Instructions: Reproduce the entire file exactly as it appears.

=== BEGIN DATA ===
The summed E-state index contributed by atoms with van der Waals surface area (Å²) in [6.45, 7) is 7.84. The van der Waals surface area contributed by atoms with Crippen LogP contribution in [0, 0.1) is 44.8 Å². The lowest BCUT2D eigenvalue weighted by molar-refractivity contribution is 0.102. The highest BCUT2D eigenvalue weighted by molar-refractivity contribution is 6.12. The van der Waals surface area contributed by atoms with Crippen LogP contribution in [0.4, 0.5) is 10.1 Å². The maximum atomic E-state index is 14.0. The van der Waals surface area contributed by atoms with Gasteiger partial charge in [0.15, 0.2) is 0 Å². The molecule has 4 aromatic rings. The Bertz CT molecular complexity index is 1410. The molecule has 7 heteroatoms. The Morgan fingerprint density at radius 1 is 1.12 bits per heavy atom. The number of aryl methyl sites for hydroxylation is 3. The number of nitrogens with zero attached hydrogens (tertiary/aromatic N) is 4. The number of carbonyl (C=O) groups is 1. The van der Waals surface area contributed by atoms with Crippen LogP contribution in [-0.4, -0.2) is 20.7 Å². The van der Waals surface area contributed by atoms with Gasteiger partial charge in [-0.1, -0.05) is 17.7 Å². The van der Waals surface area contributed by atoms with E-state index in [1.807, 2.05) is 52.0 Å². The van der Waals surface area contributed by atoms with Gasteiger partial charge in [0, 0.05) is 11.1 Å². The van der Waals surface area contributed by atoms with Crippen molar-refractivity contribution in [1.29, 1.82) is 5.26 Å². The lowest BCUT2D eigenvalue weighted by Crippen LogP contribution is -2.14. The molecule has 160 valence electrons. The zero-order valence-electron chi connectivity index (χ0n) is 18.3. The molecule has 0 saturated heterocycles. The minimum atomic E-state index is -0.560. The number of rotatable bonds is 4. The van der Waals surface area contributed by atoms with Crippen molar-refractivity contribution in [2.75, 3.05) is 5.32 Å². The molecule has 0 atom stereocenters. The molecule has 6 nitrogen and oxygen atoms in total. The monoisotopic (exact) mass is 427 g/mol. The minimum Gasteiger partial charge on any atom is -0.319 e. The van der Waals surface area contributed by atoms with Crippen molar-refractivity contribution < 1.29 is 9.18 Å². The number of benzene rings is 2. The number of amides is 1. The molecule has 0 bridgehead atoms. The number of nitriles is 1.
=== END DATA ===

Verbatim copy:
The summed E-state index contributed by atoms with van der Waals surface area (Å²) in [6.45, 7) is 7.84. The van der Waals surface area contributed by atoms with Crippen LogP contribution in [0, 0.1) is 44.8 Å². The lowest BCUT2D eigenvalue weighted by molar-refractivity contribution is 0.102. The highest BCUT2D eigenvalue weighted by molar-refractivity contribution is 6.12. The van der Waals surface area contributed by atoms with Crippen LogP contribution in [0.4, 0.5) is 10.1 Å². The maximum atomic E-state index is 14.0. The van der Waals surface area contributed by atoms with Gasteiger partial charge in [0.15, 0.2) is 0 Å². The molecule has 4 aromatic rings. The Bertz CT molecular complexity index is 1410. The molecule has 7 heteroatoms. The Morgan fingerprint density at radius 1 is 1.12 bits per heavy atom. The number of aryl methyl sites for hydroxylation is 3. The number of nitrogens with zero attached hydrogens (tertiary/aromatic N) is 4. The number of carbonyl (C=O) groups is 1. The van der Waals surface area contributed by atoms with Crippen LogP contribution in [-0.4, -0.2) is 20.7 Å². The van der Waals surface area contributed by atoms with Gasteiger partial charge in [-0.1, -0.05) is 17.7 Å². The van der Waals surface area contributed by atoms with E-state index in [1.807, 2.05) is 52.0 Å². The van der Waals surface area contributed by atoms with Gasteiger partial charge in [0, 0.05) is 11.1 Å². The van der Waals surface area contributed by atoms with Crippen molar-refractivity contribution in [1.29, 1.82) is 5.26 Å². The lowest BCUT2D eigenvalue weighted by Crippen LogP contribution is -2.14. The molecule has 160 valence electrons. The zero-order valence-electron chi connectivity index (χ0n) is 18.3. The molecule has 0 saturated heterocycles. The minimum atomic E-state index is -0.560. The number of rotatable bonds is 4. The van der Waals surface area contributed by atoms with Crippen molar-refractivity contribution in [2.75, 3.05) is 5.32 Å². The molecule has 0 atom stereocenters. The molecule has 6 nitrogen and oxygen atoms in total. The monoisotopic (exact) mass is 427 g/mol. The minimum Gasteiger partial charge on any atom is -0.319 e. The van der Waals surface area contributed by atoms with Crippen molar-refractivity contribution < 1.29 is 9.18 Å². The number of benzene rings is 2. The number of amides is 1. The molecule has 0 bridgehead atoms. The number of nitriles is 1.